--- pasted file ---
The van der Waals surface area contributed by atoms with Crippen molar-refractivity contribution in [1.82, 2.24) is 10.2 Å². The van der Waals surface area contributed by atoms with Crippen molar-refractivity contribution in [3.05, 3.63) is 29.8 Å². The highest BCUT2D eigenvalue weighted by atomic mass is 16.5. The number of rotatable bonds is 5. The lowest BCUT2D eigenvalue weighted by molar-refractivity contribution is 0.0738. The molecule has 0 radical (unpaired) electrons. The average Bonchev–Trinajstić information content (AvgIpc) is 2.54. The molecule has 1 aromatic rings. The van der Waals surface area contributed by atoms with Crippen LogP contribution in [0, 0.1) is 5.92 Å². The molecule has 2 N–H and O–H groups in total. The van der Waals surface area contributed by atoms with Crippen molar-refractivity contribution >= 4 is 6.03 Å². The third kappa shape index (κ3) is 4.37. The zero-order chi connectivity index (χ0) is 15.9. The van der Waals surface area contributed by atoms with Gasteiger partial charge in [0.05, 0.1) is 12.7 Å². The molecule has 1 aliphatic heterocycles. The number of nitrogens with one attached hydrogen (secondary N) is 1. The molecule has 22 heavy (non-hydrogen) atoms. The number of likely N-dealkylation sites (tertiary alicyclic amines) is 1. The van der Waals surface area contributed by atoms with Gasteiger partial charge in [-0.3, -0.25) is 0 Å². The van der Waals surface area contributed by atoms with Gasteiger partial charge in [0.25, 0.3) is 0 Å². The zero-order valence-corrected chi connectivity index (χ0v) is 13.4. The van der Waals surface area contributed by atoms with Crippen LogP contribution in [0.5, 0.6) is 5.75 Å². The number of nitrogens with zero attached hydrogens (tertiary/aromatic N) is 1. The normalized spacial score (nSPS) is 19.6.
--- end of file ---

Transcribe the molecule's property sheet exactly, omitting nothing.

The van der Waals surface area contributed by atoms with Crippen molar-refractivity contribution in [1.82, 2.24) is 10.2 Å². The van der Waals surface area contributed by atoms with Crippen molar-refractivity contribution in [3.05, 3.63) is 29.8 Å². The highest BCUT2D eigenvalue weighted by atomic mass is 16.5. The number of rotatable bonds is 5. The lowest BCUT2D eigenvalue weighted by molar-refractivity contribution is 0.0738. The molecule has 0 radical (unpaired) electrons. The average Bonchev–Trinajstić information content (AvgIpc) is 2.54. The molecule has 1 aromatic rings. The van der Waals surface area contributed by atoms with Crippen LogP contribution in [0, 0.1) is 5.92 Å². The molecule has 2 N–H and O–H groups in total. The van der Waals surface area contributed by atoms with Crippen molar-refractivity contribution >= 4 is 6.03 Å². The third kappa shape index (κ3) is 4.37. The zero-order chi connectivity index (χ0) is 15.9. The van der Waals surface area contributed by atoms with Gasteiger partial charge in [0.05, 0.1) is 12.7 Å². The molecule has 1 aliphatic heterocycles. The number of nitrogens with one attached hydrogen (secondary N) is 1. The molecule has 22 heavy (non-hydrogen) atoms. The number of likely N-dealkylation sites (tertiary alicyclic amines) is 1. The van der Waals surface area contributed by atoms with Gasteiger partial charge in [-0.3, -0.25) is 0 Å². The van der Waals surface area contributed by atoms with Gasteiger partial charge in [0.25, 0.3) is 0 Å². The zero-order valence-corrected chi connectivity index (χ0v) is 13.4. The van der Waals surface area contributed by atoms with Crippen LogP contribution in [0.5, 0.6) is 5.75 Å². The number of nitrogens with zero attached hydrogens (tertiary/aromatic N) is 1. The normalized spacial score (nSPS) is 19.6.